The narrative moves forward and in the main the middle of Jailhouse 41 is a chase film; the female prisoners on the run from the pursuing warden and his men. A second gang rape sequence occurs, and is arguably more upsetting than the first as it ultimately leads to the death of one of Nami’s new flock; an innocent cast aside by unthinking men who ditch her lifeless body into the river. Ito channels indignant female rage into an acute visual metaphor once more as the river runs red with blood. Eight years later Stanley Kubrick would flood The Overlook Hotel in a similar manner, but Ito’s image carries greater emotional resonance. Where the first film in this series is a riot of glorious genre box-ticking, Jailhouse 41 takes this potentially tacky material and elevates it to the point that it becomes profoundly moving.

The film’s unbridled indignation at the callousness of men, the wretchedness, the stupidity, crackles in a modern context. It feels extraordinarily prescient, especially when thought of against the backdrop of the Harvey Weinstein scandal, “Time’s Up” and #MeToo. Ito could hardly have predicted our present milieu, but he clearly saw shades of it in 1970’s Japan. With the Female Prisoner Scorpion films he offered a rebuke to those that indulged or perpetuated such inequality. This was pretty radical, especially in a genre more commonly known for its misogyny than anything even nominally progressive. Which brings us to the film’s stunning finale.

Following a doomed escape via public bus (which even I have to begrudgingly admit grates a bit), Nami finds herself the sole survivor of the escape. Reaching the city and so-called civilisation, she swaps out her blue and grey striped prison garb for her more iconic black cloak and floppy hat and gets down to the business of vengeance, stalking and then attacking Warden Goda while he is unprotected. She exacts her bloody revenge. Goda’s false eye drops to the floor and Ito explodes the movie. In it we see Nami laughing (an alien image after so much seething resentment). In turn, we discover she is not alone, and has been reunited with her previously deceased inmates in the otherwise deserted streets of the city. What’s more, it appears the entire population of the prison is with them. Back in their convict outfits, they run together and the witch’s knife is passed from woman to woman. They are one force, free and everlasting. At their lead is Nami Matsushima, ak.a. Sasori or Scorpion, figurehead for a weaponised movement against further injustice. Her transformation is complete. The women run, determined, and the sharing of the knife makes their commonality clear. Men of the world; you’d better watch out. It’s honestly one of my favourite endings to any movie.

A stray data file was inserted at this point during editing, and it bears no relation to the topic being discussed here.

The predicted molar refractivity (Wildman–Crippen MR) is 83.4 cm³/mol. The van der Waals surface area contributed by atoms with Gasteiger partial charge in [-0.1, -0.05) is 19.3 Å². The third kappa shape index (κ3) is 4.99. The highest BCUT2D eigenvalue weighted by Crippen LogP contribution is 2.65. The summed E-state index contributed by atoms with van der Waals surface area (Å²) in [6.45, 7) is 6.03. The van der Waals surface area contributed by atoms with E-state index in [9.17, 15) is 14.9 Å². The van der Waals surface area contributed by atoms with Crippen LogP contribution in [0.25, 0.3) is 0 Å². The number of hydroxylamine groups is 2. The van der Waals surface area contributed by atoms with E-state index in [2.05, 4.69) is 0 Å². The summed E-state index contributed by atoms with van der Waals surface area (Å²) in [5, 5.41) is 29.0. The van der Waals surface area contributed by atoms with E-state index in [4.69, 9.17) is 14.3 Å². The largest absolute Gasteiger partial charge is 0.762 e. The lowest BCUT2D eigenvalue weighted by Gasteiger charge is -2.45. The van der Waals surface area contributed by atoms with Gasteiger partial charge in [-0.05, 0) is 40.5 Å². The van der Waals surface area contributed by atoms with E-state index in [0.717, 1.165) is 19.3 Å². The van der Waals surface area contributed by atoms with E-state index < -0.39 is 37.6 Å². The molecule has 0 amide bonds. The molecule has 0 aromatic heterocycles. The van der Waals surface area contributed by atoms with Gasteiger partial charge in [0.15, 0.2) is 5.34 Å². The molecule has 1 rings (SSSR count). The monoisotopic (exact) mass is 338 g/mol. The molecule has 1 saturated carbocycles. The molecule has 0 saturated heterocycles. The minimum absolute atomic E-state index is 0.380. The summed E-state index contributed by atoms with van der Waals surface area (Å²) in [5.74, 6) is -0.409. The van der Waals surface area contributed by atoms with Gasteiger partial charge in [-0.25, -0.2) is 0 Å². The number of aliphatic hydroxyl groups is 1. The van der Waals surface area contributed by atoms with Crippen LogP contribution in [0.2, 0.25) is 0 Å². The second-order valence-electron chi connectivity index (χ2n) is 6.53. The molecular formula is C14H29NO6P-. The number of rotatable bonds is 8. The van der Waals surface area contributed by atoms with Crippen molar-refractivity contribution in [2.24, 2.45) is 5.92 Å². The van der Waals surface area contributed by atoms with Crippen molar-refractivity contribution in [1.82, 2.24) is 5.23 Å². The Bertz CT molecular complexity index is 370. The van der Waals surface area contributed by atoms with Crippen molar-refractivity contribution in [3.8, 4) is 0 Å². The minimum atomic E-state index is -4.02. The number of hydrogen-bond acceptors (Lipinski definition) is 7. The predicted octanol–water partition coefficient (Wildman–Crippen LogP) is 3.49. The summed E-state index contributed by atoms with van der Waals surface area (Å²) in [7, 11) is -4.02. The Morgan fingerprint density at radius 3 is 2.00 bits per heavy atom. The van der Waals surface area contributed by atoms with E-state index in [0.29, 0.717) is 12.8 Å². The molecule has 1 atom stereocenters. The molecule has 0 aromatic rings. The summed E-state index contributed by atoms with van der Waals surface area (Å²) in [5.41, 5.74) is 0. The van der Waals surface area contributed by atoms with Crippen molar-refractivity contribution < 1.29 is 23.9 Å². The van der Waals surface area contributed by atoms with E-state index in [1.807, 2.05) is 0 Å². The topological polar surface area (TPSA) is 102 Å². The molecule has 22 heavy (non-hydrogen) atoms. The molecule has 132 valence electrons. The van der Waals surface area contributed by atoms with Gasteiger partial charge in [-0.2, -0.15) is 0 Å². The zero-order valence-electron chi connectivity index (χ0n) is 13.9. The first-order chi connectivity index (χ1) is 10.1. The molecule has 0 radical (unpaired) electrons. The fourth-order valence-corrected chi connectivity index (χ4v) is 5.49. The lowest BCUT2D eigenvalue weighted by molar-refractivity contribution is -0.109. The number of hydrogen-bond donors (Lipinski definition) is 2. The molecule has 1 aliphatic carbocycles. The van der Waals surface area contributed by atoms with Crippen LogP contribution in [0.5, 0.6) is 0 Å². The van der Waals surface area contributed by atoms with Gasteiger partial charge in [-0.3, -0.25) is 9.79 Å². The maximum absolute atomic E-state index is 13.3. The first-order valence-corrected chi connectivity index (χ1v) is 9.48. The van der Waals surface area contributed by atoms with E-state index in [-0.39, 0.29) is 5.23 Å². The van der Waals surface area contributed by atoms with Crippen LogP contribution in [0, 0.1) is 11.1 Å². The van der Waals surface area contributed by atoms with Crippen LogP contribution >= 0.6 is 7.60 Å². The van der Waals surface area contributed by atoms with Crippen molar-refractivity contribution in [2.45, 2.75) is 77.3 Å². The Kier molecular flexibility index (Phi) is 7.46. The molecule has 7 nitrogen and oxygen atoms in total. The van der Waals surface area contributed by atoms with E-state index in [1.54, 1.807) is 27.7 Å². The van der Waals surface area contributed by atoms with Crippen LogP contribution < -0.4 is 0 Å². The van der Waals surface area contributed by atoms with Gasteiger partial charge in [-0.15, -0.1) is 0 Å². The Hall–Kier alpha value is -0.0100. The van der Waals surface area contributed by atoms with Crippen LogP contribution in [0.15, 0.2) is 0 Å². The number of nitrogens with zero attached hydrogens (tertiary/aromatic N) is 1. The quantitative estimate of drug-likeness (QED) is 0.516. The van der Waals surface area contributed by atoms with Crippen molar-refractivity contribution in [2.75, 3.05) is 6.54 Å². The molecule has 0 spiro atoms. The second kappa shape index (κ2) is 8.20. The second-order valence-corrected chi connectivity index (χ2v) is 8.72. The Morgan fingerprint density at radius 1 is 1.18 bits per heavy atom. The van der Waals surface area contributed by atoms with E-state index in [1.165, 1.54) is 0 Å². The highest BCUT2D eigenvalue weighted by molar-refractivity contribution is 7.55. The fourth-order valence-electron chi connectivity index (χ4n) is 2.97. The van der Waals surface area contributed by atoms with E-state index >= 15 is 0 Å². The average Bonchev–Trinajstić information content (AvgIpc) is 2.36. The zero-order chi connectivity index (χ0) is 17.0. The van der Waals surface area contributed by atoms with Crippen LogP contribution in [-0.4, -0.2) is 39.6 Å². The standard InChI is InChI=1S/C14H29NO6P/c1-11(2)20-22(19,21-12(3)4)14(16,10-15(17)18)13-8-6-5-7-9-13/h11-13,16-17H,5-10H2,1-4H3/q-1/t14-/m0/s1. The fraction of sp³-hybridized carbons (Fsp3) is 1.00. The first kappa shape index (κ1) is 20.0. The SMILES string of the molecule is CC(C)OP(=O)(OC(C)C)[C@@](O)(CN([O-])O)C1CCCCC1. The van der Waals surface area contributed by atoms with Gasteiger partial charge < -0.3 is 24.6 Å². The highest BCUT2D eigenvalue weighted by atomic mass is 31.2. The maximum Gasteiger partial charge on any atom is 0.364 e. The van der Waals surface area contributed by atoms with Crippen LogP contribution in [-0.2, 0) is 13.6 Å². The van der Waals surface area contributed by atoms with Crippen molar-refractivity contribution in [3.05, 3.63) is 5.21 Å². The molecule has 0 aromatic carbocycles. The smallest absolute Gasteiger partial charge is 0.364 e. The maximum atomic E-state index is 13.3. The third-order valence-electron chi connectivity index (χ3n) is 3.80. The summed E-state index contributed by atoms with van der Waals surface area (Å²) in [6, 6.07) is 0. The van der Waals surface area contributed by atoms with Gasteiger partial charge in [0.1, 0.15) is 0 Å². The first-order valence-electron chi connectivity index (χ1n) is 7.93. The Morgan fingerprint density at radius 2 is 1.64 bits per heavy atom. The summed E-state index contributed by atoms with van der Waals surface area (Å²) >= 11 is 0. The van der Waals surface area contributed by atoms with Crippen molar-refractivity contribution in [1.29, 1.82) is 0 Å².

Following Jailhouse 41, the Female Prisoner Scorpion series would delve into yet darker territory with Ito’s final entry, Beast Stable; as cruel and beautiful a vision of hell as I could name in cinema until the arrival of Takashi Miike. Beast Stable is another triumph, but Jailhouse 41 retains a special place in my heart. The fourth film sees Ito leave the series. Kaji stays on, probably because directing duties were picked up by Yasuharu Hasebe who piloted two of the Stray Cat Rock films. Hasebe, who came up under the tutelage of Seijun Suzuki, is a fine director, but his entry in the Scorpion series – 701’s Grudge Song – feels decidedly muted when compared to Ito’s astonishing, unconventional trilogy.

Still, central to the longevity of all four films is Meiko Kaji; a female genre movie icon in an era in which female genre movie icons were in short supply (the only other that springs immediately to mind is Pam Grier, another strong woman and non-white actor whose heyday can now be seen as far in advance of its time). Kaji went on to further success with the Lady Snowblood films, although following these her career as a leading lady faltered as she accepted supporting roles that offered more fulfilling personal challenges over sketchily written leads. This is a tribute to Kaji herself, who shaped her character in the Scorpion films in no small way. Stoic as Matsushima may be, she can be heard across all four films, singing the beautiful theme song which Quentin Tarantino inevitably pilfered for Kill Bill. Still, for a little while there in 1972 and 1973, Meiko Kaji and Shunya Ito were a force to be reckoned with, and these movies deserve to be recognised as incredible feminist outliers in an arena that all too often fails its women.